Oracle's ASP business Oracle.com offers a managed, hosted version of the Oracle 11i enterprise applications.
"About 150 customers worldwide are using Oracle.com, which is not as big a number as we had hoped a year ago," said Sergio Giacoletto, Oracle's executive vice-president for Europe, Middle East and Africa (EMEA). "The take up of Oracle.com is disappointing."
The bulk of the Oracle.com customers are in the US, with only 10 in the EMEA region, Giacoletto said. Oracle now has over 12,000 customers worldwide on different versions of its applications software, he added.
Oracle is confident its ASP business will pick up, despite the current lack of interest.
"We expect half our [applications] customer base to use Oracle.com in five years time," said Giacoletto. "There is a move to standardised software. If the software weren't standardised the move [to hosted applications] wouldn't make sense," he added.
Hosted applications cannot be customised for each customer. However, this is no longer a factor with many implementations of the Oracle 11i suite of enterprise applications, according to Ron Wohl, executive-vice president of applications development at Oracle, who also spoke at the conference.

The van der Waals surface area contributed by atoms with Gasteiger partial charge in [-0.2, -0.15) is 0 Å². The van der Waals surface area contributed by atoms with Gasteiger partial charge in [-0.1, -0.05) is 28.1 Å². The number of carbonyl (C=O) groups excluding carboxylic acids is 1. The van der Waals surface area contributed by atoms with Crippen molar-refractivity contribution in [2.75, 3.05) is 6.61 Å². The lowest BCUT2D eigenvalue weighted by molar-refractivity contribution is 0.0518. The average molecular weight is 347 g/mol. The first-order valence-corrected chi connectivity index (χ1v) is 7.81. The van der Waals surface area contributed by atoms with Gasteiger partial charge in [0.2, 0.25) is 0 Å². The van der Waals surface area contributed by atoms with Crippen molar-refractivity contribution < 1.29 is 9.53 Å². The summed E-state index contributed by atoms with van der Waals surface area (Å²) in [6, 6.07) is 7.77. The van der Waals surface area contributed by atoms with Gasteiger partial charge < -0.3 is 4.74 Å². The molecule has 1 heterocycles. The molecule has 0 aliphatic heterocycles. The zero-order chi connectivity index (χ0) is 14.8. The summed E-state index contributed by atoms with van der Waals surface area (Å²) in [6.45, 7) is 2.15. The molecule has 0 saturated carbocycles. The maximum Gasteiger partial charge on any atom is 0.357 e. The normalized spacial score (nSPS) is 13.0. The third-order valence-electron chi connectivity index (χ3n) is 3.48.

"We now have many customers that are implementing with zero customisation. Not that they didn't have to write some code for interfaces, of course they did, but they did not have to change any of our vendor supplied code," he said.
Wohl pitched the hosted applications as a way to save money and have more stable service.
"We can achieve at least a 50% cost reduction from a shared online hosted solution. When you can automate more there is less room for manual error, therefore you get much better service," he said.
However, Jeremy Young, president of the Oracle Applications User Group and business process manager at DHL Worldwide Network thought Oracle's long-term ASP ambitions would be a tough target to achieve.
"People are not yet comfortable about moving that part of running their business [the enterprise applications] out to a third party," he said. "They wonder if they're going to get the service they need. Once people start signing on, it could pick up, but not everyone wants to be a trend setter."